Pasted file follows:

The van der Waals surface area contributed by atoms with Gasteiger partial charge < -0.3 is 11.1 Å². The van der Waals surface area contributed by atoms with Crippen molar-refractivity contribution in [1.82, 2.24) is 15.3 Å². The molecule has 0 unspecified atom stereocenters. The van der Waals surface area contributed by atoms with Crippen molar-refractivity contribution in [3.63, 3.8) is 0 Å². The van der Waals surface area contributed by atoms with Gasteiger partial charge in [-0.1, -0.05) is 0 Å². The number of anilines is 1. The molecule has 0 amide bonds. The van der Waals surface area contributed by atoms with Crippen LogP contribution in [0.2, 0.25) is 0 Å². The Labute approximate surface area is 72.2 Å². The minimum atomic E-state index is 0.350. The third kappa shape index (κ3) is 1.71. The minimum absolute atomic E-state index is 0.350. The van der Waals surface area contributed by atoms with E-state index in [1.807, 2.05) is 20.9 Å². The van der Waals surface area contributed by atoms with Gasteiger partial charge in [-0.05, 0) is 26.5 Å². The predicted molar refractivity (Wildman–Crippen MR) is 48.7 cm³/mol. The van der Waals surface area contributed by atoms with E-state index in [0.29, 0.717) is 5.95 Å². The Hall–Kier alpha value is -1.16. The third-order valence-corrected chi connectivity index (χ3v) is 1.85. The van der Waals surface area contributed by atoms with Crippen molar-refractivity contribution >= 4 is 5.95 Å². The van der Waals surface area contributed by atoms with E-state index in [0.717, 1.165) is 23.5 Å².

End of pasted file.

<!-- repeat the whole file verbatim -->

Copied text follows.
The van der Waals surface area contributed by atoms with Gasteiger partial charge < -0.3 is 11.1 Å². The van der Waals surface area contributed by atoms with Crippen molar-refractivity contribution in [1.82, 2.24) is 15.3 Å². The molecule has 0 unspecified atom stereocenters. The van der Waals surface area contributed by atoms with Crippen molar-refractivity contribution in [3.63, 3.8) is 0 Å². The van der Waals surface area contributed by atoms with Gasteiger partial charge in [-0.1, -0.05) is 0 Å². The number of anilines is 1. The molecule has 0 amide bonds. The van der Waals surface area contributed by atoms with Crippen LogP contribution in [0.2, 0.25) is 0 Å². The Labute approximate surface area is 72.2 Å². The minimum atomic E-state index is 0.350. The third kappa shape index (κ3) is 1.71. The minimum absolute atomic E-state index is 0.350. The van der Waals surface area contributed by atoms with E-state index in [1.807, 2.05) is 20.9 Å². The van der Waals surface area contributed by atoms with Gasteiger partial charge in [-0.05, 0) is 26.5 Å². The predicted molar refractivity (Wildman–Crippen MR) is 48.7 cm³/mol. The van der Waals surface area contributed by atoms with E-state index in [0.29, 0.717) is 5.95 Å². The Hall–Kier alpha value is -1.16. The third-order valence-corrected chi connectivity index (χ3v) is 1.85. The van der Waals surface area contributed by atoms with Crippen molar-refractivity contribution >= 4 is 5.95 Å². The van der Waals surface area contributed by atoms with E-state index in [0.717, 1.165) is 23.5 Å².